Letter from Thomas Whittemore to Mildred Bliss, July 3, 1941
June 30, 1941
My dear Mildred-
The great Deesis has arrived safely on the good ship Ada, which has been more than four months at sea. The painting in some respects is the greatest which has yet come to America from Constantinople. I do wish I could have you see it before it goes on exhibition anywhere and of necessity into the market.
The Turkish Government has courteously asked me to open the imperial portraits and the Deesis in the south gallery. Although these mosaics have not yet been published, I have agreed to their unveiling and their publication in the new catalogue of the Museum.
In view of the always possible confiscation of scientific rights as well as property by Germans, I have decided to make a very popular preliminary publication here in America of all the mosaics that i have found in Aya Sofya not before published, but I have not yet decided in what magazine.
The Oxford Press says that further delay in publishing the third report is inevitable.
Some of the Slavonic libraries in Paris, I am told - although it may not be true - have been taken from Paris to Berlin. Our library is, or was on the 16th of March, still unmolested.
We have for months been trying to bring two of our collaborators in Paris over to America, but it is still impossible to get permits for them to leave occupied France. That would leave one man in Paris to guard the library and its records. We have one man working in Cairo.
Our effort in reaching these men with money for food in Paris you will understand in exercising all our skill.
I should like very much to come to the West Coast to give some lectures on the mosaics and Byzantine art in general, which could be illustrated with colored moving pictures.
There is a question which face to face I can discuss with you. It is in regard to additions to your coptic collection at Dumbarton Oaks, which could be lifted to a place of unique eminence in this country, but for this I must wait until we can discuss the matter together.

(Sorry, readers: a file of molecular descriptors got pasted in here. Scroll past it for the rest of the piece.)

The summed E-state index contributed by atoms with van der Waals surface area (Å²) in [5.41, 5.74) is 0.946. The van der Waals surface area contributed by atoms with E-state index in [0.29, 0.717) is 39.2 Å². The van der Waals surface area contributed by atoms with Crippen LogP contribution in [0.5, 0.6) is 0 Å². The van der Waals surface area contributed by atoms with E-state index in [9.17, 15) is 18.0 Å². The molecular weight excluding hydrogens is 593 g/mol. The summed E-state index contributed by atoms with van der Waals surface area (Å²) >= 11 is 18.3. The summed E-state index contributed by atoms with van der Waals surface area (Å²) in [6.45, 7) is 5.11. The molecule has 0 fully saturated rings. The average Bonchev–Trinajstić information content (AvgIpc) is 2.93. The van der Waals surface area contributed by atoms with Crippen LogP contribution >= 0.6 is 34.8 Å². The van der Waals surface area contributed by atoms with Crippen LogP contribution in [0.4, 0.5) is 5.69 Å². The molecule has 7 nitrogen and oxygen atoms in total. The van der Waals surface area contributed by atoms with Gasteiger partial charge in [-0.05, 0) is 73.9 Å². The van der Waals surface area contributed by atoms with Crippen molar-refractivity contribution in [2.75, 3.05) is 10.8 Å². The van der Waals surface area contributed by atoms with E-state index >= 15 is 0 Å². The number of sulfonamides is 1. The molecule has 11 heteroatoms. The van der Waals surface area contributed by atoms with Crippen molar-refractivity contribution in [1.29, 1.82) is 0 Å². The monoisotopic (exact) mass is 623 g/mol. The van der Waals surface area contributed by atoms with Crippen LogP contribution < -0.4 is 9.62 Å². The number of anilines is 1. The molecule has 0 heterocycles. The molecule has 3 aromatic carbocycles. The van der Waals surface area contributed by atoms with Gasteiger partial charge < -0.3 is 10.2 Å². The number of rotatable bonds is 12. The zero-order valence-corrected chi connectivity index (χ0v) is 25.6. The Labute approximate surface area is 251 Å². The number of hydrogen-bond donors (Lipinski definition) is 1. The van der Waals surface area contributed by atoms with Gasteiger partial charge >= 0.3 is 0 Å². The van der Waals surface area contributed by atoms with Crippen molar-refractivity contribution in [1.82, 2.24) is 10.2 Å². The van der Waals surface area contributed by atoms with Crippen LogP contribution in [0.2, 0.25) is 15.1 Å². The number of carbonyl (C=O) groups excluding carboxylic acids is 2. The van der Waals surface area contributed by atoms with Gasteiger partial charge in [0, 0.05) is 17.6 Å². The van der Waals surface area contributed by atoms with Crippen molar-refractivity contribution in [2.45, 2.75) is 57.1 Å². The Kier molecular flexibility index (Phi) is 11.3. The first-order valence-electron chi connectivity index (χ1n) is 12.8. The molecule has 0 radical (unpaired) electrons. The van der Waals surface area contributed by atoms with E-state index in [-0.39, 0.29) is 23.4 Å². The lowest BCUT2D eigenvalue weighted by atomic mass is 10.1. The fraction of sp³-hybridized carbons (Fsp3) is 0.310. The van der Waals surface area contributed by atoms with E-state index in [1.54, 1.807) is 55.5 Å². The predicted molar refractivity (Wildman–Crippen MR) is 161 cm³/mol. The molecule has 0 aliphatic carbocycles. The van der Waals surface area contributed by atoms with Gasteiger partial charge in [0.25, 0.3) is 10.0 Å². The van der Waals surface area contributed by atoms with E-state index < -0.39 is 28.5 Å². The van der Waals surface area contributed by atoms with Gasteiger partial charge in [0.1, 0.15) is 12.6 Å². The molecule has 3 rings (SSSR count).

Yours devotion and affection
More Exhibit Items
Connick, a leading American stained glass artist of the first half of the 20th century, expresses his amazement upon seeing a film of the mosaics of Hagia Sophia.
Gregory expresses his opinion upon seeing the films shot in 1936 for the first time the following year.
Arne extends an invitation for Whittemore to give two lectures illustrated with films in Sweden.
Roosval expresses how delighted he is that Whittemore will be visiting Stockholm and Upsala to give lectures illustrated with the film.
Bliss expresses her apprehension regarding Whittemore's return to Istanbul, suggesting that he should instead travel around the United States to show "the film" since many people were interested in seeing it.
Whittemore expresses his interest in publishing the uncovered mosaics in Hagia Sophia as soon as possible to prevent German intervention. He discusses publicizing the work of the Byzantine Institute on the West Coast by giving a lecture illustrated with the color films.
Whittemore informs Thacher, Director of Dumbarton Oaks, that he has agreed to show a color film of the work carried out at Hagia Sophia, in response to a request from the Administrative Committee of Dumbarton Oaks.
Whittemore agrees to show color films of the work done at Hagia Sophia at Dumbarton Oaks.
Whittemore proposes a lecture at the University of Rochester, which will be illustrated with color films of the conservation work carried out in Hagia Sophia.
Clark from the Eastman Kodak Company invites Whittemore to give a public lecture illustrated with the color film at the Art Gallery in Rochester, NY.
Thacher, Director of Dumbarton Oaks, asks Whittemore to give a public lecture with films at Dumbarton Oaks.
This short summary published in the proceedings of the 6th Congrès International des Études Byzantines shows that Whittemore presented the work of the Byzantine Institute to the Byzantine scholarly community by means of the color films produced during the cleaning and restoration work at Hagia Sophia.
The Executive Officer of the Society informs Whittemore that a screening of the films at the Annual Meeting in 1950 would not be possible, but proposes to put him on the program for the following year.
Whittemore agrees to show the color film at the American Philosophical Society Annual Meeting in 1951. This screening never took place as Whittemore passed away on June 8, 1950.
Coolidge from the Fogg Art Museum at Harvard University accepts MacDonald's offer for a screening of the Byzantine Institute films.
Marian Hayes, art history professor at Mount Holyoke College and a former student of Whittemore's at New York University, inquires about renting the color film on Hagia Sophia to show it to her students.
The Byzantine Institute issues an invitation to a screening of the films in honor of Thomas Whittemore at the Fogg Art Museum at Harvard University.